If you use NPM in your day-to-day workflow, I’m sure you will like these tips.
We usually do
npm init and then start adding the information that npm requests. But, if we don’t really care about all that info and we want to leave the defaults we then press enter for every single piece of data requested by npm. To avoid that, you can just type
npm init -y . This is the no questions asked version.
Instead of typing
npm install you can simply do
Instead of typing one
npm install command for each module you need…
While developing applications, learning to use a library or just testing out something quick, you might encounter the need to host your files in a “static” server — meaning that you just need an HTTP server to serve files as-is from a directory — . Nowadays, there are several simple options to get a static server running quickly, and that’s what I’m covering in this article.
For all of the options below that use the command line, I’m assuming that you already entered the folder where your files are located. For example, if your code is in the folder “project”
I’ve seen a lot of people interested in learning a new language, but most of them don’t do it because they are intimidated about the language itself thinking it’s very complicated or thinking it could be expensive to learn.
Those are fair concerns and, depending on the language you want to learn and/or your native language, it could probably become more complicated to learn one language than other. But there’s only one way to know: by doing it!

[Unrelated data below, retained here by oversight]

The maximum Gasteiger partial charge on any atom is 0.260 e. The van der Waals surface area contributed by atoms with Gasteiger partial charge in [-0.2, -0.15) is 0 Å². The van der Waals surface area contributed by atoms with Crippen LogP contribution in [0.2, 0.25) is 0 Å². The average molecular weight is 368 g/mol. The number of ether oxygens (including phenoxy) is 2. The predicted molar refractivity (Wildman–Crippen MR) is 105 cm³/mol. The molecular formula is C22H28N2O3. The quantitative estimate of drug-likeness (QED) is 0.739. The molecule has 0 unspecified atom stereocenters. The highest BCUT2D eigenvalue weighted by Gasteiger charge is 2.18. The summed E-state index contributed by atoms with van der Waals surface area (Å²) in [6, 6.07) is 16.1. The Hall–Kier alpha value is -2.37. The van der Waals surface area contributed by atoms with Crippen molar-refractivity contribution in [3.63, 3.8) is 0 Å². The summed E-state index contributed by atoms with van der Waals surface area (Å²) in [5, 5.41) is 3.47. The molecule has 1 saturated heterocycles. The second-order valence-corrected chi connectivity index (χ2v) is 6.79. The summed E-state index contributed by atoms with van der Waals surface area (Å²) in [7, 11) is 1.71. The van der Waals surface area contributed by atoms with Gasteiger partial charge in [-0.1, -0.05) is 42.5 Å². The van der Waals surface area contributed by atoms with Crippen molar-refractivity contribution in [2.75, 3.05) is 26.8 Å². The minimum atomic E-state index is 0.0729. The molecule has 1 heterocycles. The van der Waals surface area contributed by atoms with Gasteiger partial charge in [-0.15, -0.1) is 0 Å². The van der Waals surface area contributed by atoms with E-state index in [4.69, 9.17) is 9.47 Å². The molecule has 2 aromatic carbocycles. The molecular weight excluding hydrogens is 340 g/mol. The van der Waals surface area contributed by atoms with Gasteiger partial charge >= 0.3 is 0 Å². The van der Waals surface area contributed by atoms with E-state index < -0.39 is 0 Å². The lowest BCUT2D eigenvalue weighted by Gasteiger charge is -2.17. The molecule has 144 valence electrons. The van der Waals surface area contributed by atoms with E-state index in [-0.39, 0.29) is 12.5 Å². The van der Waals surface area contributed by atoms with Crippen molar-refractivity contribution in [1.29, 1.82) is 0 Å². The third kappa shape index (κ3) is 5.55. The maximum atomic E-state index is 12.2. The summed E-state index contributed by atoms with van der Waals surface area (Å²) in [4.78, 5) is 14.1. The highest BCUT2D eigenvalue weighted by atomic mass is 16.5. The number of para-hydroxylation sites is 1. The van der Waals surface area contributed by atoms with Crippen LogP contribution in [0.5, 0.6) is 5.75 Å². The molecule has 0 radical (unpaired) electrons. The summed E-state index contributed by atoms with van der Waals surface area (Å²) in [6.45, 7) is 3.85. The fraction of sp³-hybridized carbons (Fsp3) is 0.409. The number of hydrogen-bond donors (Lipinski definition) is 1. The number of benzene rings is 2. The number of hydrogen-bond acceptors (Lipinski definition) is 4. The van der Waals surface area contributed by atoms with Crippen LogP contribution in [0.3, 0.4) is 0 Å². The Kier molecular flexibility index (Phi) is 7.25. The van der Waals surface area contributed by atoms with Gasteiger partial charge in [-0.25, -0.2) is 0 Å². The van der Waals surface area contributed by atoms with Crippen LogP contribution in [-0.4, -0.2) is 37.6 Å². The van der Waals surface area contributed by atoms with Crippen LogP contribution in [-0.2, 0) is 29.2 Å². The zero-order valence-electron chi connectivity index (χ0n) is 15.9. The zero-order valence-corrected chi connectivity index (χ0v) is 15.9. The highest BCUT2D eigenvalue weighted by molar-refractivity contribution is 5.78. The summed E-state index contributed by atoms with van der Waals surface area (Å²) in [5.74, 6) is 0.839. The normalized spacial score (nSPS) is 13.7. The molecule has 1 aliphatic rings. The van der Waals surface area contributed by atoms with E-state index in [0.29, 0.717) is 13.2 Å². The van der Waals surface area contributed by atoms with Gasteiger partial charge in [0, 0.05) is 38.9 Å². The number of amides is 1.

I am from Ecuador and my native language is Spanish. I learned English when I was 14 years old (30 years ago)…
I recently wanted to use the nullish coalescing operator in the code of my Nuxt application. Of course, I needed to include the Babel plugin in order to support that, but for some reason I couldn’t find how to do that right away. Thus, I’m writing this brief guide to have it as a reference for myself and for anybody else that needs to do it in the future.
The first thing to do is to install the babel plugin with npm to enable the usage of the nullish coalescing operator
npm install --save-dev @babel/plugin-syntax-nullish-coalescing-operator
Once you have that, according…
We’ve been using NPM for a long time now and despite the fact it is very useful, it can also be a little bit annoying from time to time, especially when you want to try some new packages but they need you to install them globally and you don’t want to do so (I like to keep globally installed on my computer only the packages that I know I will use all the time).
Say for example, you want to test the Angular framework. It comes with a great utility called the angular-cli, which helps you speeding up your workflow…
There’s a recurring question I get asked about how to run NPM modules that are installed locally in your project without the need to install them globally.
This happens a lot with tools like gulp, webpack, create-react-app, etc. that usually in their docs suggest you install them globally so you can easily use them, but you don’t need to do this if you don’t want/can’t.
In this article, I am going to list the options we have for achieving this (from what I know, of course). I’ll be using the webpack package for the examples, so each option assumes that…
Today I stumbled upon this simple library called Sentinel.JS that allows us to detect new DOM elements added to the DOM tree.
This is a task that can be accomplished using the Mutation Observer interface, but this library makes it pretty simple and that’s what I like about it. This is what the creator of the library says about its implementation:
SentinelJS uses dynamically-defined CSS animation rules (
@keyframes) to hook into browser
animationstartevents when a new node matching a given CSS selector is added to the DOM. …
Software Engineer - VP Architect @Digitas